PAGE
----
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just south of the Arctic Circle

Reykjavik ..... Iceland in November has a lot of gray. It doesn't get light until about ten in the morning. It is dark by five in the afternoon. The hours in between are cold and often gray. The ice and mural above sum up my two day experience. It's a beautiful country. I just need to return again with a little summer warmth.

The main areas of Reykjavik that interest visitors are very walkable. The city has charming little boutiques, restaurants and cafes in the oldest part of town. Of course, there are a lot of modern new structures, but I prefer old buildings made of volcanic stone.

It's easy to find Icelandic food with a lot of fish or anything else that may you might require. Now, if you really want to shop for something authentic from Iceland, you should look for handmade sweaters, caps, scarves and mittens. But, they don't come cheap. If you really want one of those items, pass over your credit card and don't look at the price. I couldn't do that.

One of the main landmarks in Reykjavik is the Hallgrimskirkja, a Lutheran church. As you stroll from the church to the sea, you'll discover the Sun Voyager. A competition to celebrate the 200th anniversary of Reykjavik resulted in this beautiful outdoor sculpture by Jón Gunnar Árnason. Of course, if you speak Icelandic, you call the piece Sólfar. Many people, myself included, look at the piece and think it represents a Viking ship. Not so. The artist envisioned it as a dreamboat to the sun that symbolized both light and hope.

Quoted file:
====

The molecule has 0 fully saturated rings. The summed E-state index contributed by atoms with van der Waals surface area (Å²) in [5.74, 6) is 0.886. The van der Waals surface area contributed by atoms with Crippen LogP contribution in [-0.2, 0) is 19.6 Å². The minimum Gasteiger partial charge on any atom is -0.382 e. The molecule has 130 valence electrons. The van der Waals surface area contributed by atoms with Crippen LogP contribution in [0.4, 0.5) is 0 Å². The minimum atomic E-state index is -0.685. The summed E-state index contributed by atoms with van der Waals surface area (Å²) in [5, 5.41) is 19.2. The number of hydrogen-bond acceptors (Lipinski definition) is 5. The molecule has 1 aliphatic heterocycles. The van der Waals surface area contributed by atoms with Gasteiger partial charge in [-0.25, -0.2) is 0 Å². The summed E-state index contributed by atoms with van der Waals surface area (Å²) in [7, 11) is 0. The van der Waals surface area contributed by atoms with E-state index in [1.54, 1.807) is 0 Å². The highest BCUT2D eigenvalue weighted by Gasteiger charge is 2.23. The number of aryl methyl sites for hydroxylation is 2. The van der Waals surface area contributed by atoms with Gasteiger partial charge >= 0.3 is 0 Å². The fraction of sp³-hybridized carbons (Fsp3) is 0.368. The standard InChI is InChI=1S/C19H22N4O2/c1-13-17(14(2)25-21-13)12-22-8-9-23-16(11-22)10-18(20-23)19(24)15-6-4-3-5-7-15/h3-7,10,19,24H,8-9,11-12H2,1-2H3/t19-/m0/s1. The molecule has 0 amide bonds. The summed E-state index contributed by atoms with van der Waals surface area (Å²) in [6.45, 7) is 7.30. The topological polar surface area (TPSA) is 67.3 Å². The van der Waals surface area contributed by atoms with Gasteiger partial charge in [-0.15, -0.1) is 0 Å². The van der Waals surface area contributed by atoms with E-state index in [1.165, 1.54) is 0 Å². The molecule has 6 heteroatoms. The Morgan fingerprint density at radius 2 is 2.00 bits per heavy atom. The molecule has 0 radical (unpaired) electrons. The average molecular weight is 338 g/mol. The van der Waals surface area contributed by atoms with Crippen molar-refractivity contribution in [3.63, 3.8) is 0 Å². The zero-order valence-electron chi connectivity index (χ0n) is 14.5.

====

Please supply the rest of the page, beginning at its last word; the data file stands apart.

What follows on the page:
Now tell me, you'd think of Viking ships too.
 
Of course, nobody should visit Iceland without a trip to see the Northern Lights or an excursion out of Reykjavik to see a glacier, a waterfall or two, whales and puffins, something volcanic as well as very dramatic landscapes.
 
Copyright 2015 by Phillip Martin All rights reserved.

 

 

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